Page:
Particles with cohesive interactions display a tensile instability in the energy landscape at the Sastry density ρS. The signature of this tensile limit is a minimum in the landscape equation of state, the pressure-density relationship of inherent structures sampled along a liquid isotherm. Our previous work [Y. E. Altabet, F. H. Stillinger, and P. G. Debenedetti, J. Chem. Phys. 145, 211905 (2016)] revisited the phenomenology of Sastry behavior and found that the evolution of the landscape equation of state with system size for particles with interactions typical of molecular liquids indicates the presence of an athermal first-order phase transition between homogeneous and fractured inherent structures, the latter containing several large voids. Here, we study how this tensile limit manifests itself for different interparticle cohesive strengths and identify two distinct regimes. Particles with sufficiently strong cohesion display an athermal first-order phase transition, consistent with our prior characterization. Weak cohesion also displays a tensile instability. However, the landscape equation of state for this regime is independent of system size, suggesting the absence of a first-order phase transition. An analysis of the voids suggests that yielding in the energy landscape of weakly cohesive systems is associated with the emergence of a highly interconnected network of small voids. While strongly cohesive systems transition from exclusively homogeneous to exclusively fractured configurations at ρS in the thermodynamic limit, this interconnected network develops gradually, starting at ρS, even at infinite system size.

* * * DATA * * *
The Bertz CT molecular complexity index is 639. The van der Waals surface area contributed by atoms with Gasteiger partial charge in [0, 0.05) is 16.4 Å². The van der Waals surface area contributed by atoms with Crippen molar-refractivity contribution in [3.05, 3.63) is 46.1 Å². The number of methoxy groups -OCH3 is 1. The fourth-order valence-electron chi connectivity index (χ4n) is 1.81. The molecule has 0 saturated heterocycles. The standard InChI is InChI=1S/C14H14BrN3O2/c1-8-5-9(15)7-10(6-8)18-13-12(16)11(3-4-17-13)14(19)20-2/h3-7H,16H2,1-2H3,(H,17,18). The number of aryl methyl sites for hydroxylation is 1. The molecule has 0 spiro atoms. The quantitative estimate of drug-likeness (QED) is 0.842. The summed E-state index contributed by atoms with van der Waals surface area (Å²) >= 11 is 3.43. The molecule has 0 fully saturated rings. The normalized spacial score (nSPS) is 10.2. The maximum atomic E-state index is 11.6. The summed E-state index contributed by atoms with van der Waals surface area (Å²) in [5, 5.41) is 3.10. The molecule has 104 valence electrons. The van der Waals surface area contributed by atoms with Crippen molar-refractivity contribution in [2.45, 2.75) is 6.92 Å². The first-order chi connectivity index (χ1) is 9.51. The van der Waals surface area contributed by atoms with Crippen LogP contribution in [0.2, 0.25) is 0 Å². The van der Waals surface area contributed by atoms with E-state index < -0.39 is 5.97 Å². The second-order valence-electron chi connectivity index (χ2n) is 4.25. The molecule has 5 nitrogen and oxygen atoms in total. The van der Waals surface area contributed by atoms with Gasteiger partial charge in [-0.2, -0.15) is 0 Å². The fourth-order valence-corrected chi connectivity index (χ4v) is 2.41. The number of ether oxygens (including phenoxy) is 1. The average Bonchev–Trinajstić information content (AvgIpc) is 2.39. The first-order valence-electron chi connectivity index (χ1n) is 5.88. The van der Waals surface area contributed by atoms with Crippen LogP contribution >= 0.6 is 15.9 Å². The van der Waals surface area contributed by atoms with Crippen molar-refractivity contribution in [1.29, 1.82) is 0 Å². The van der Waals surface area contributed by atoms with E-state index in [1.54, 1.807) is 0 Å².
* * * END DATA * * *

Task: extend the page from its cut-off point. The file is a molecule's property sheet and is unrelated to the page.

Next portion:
All Science Journal Classification (ASJC) codes
- Physics and Astronomy(all)
- Physical and Theoretical Chemistry